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Mary Robinson (Мэри Робинсон)


Female Fashions for 1799


A form, as any taper, fine ;
A head like half-pint bason ;
Where golden cords, and bands entwine,
As rich as fleece of JASON.

A pair of shoulders strong and wide,
Like country clown enlisting ;
Bare arms long dangling by the side,
And shoes of ragged listing !

Cravats like towels, thick and broad,
Long tippets made of bear-skin,
Muffs that a RUSSIAN might applaud,
And rouge to spoil a fair skin.

Long petticoats to hide the feet,
Silk hose with clocks of scarlet ;
A load of perfume, sick’ning sweet,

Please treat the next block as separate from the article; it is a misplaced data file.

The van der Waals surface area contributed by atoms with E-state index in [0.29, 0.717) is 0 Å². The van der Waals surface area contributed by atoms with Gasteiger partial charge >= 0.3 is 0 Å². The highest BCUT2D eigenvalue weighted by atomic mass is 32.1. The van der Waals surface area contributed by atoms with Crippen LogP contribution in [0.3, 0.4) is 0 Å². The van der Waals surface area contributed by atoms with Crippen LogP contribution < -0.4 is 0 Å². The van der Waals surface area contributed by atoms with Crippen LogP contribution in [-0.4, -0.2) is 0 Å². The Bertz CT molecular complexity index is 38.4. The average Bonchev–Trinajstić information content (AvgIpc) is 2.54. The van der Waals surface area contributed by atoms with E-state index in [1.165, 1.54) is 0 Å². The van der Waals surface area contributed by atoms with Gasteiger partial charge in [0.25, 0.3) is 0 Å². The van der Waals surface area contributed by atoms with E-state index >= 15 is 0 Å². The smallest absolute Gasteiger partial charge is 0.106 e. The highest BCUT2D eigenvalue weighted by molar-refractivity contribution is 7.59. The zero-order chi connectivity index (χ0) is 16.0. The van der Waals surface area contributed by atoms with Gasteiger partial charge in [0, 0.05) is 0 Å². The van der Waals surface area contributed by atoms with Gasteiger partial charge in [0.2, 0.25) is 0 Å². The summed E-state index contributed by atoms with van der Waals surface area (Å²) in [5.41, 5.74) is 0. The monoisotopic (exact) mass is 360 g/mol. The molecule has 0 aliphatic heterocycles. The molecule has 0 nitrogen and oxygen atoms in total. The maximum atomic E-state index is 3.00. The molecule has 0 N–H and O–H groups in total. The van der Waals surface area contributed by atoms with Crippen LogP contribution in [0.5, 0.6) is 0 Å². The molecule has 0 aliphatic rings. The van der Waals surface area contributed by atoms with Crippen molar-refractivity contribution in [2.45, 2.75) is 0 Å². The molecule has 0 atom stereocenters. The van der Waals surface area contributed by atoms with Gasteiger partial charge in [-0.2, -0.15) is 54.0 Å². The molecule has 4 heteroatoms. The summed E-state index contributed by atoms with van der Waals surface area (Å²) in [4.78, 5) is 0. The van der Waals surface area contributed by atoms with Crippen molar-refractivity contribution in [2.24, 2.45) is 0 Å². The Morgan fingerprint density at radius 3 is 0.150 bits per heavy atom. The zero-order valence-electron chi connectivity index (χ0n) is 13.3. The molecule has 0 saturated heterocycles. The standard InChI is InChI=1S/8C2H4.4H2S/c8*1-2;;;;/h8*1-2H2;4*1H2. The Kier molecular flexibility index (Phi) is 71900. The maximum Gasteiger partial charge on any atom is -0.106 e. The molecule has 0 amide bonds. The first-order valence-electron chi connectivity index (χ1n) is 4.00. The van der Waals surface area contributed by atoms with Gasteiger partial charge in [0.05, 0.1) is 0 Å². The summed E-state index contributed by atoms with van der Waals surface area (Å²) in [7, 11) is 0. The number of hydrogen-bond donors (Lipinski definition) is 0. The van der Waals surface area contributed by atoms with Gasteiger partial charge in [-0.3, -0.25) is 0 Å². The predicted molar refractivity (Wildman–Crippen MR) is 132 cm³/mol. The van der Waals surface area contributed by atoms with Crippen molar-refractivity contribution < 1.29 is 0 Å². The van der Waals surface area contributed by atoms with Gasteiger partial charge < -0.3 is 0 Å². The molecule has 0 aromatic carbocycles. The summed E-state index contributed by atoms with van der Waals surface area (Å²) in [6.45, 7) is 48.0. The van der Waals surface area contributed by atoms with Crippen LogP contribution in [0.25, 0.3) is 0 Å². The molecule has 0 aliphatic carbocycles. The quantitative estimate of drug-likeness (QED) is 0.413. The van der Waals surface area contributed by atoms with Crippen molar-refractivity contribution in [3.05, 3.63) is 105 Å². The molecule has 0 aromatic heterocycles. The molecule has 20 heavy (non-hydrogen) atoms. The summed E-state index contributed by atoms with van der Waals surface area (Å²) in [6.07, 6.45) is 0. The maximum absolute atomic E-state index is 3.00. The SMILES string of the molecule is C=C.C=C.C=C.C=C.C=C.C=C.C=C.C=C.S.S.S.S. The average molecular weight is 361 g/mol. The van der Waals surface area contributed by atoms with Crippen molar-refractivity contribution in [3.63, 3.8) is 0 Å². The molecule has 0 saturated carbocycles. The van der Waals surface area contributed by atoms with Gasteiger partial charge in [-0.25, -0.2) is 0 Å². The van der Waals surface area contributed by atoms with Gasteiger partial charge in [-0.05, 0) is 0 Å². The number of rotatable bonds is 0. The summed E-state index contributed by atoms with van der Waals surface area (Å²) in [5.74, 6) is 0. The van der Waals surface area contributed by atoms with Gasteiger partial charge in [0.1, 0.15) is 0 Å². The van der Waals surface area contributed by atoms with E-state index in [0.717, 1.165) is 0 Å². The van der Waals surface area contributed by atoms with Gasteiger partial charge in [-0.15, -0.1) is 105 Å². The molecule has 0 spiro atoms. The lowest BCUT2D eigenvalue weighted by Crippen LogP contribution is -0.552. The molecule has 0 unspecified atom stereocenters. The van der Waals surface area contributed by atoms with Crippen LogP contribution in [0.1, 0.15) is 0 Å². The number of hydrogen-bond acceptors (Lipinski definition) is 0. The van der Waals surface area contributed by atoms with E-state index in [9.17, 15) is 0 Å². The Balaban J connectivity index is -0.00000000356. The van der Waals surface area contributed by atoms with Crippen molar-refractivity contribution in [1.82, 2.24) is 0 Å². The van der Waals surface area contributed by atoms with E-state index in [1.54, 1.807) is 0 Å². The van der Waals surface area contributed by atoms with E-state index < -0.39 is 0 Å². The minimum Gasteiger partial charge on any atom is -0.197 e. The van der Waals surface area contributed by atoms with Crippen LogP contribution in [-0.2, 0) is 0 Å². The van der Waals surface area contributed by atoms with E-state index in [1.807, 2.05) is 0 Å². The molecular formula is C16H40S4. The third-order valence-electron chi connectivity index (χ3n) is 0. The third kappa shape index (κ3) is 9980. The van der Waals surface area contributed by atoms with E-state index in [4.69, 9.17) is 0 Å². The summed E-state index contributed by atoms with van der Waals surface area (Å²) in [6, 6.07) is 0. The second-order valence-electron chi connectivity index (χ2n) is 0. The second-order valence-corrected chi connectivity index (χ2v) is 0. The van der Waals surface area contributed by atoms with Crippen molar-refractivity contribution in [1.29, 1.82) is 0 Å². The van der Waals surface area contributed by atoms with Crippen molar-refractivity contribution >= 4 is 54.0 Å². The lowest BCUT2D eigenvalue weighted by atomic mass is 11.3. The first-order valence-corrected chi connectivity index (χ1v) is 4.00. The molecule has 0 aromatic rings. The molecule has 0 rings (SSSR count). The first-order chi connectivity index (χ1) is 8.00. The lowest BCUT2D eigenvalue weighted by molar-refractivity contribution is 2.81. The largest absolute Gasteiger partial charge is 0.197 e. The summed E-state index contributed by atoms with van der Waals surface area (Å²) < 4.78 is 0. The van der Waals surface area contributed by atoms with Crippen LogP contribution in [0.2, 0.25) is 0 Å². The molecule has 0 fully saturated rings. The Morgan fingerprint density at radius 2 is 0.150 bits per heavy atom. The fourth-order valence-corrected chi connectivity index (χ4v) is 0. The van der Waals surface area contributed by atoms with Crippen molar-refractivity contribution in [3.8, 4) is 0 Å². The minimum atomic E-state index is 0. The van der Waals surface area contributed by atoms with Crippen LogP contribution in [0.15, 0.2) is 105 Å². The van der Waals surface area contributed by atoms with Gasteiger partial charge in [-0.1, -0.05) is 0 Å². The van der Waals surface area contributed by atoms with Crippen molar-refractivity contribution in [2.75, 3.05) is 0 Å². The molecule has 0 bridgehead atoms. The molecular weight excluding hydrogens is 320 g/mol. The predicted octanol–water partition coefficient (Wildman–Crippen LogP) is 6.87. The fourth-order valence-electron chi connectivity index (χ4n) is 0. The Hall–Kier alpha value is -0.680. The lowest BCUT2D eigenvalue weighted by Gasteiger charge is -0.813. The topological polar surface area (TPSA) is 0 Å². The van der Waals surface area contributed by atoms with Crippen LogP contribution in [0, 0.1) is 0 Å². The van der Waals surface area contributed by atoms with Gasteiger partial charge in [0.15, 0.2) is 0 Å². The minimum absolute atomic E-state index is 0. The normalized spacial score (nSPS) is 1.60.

Bought of PARISIAN VARLET.

A bush of hair, the brow to shade,
Sometimes the eyes to cover ;
A necklace that might be display’d
By OTAHEITEAN lover !

A bowl of straw to deck the head,
Like porringer unmeaning ;
A bunch of POPPIES flaming red,
With motly ribands streaming.

Bare ears on either side the head,
Like wood-wild savage SATYR ;
Tinted with deep vermilion red,
To shame the blush of nature.

Red elbows, gauzy gloves, that add
An icy cov’ring merely ;
A wadded coat, the shape to pad,
Like Dutch-women -- or nearly.

Such is CAPRICE ! but, lovely kind !
Oh ! let each mental feature
Proclaim the labour of the mind,
And leave your charms to NATURE.



Mary Robinson's other poems:
  1. Sonnet 13. Bring, Brick to Deck My Brow
  2. Ode to Valour
  3. Sonnet 9. Ye, Who in Alleys Green
  4. Sonnet 35. What Means the Mist
  5. The Confessor, a Sanctified Tale


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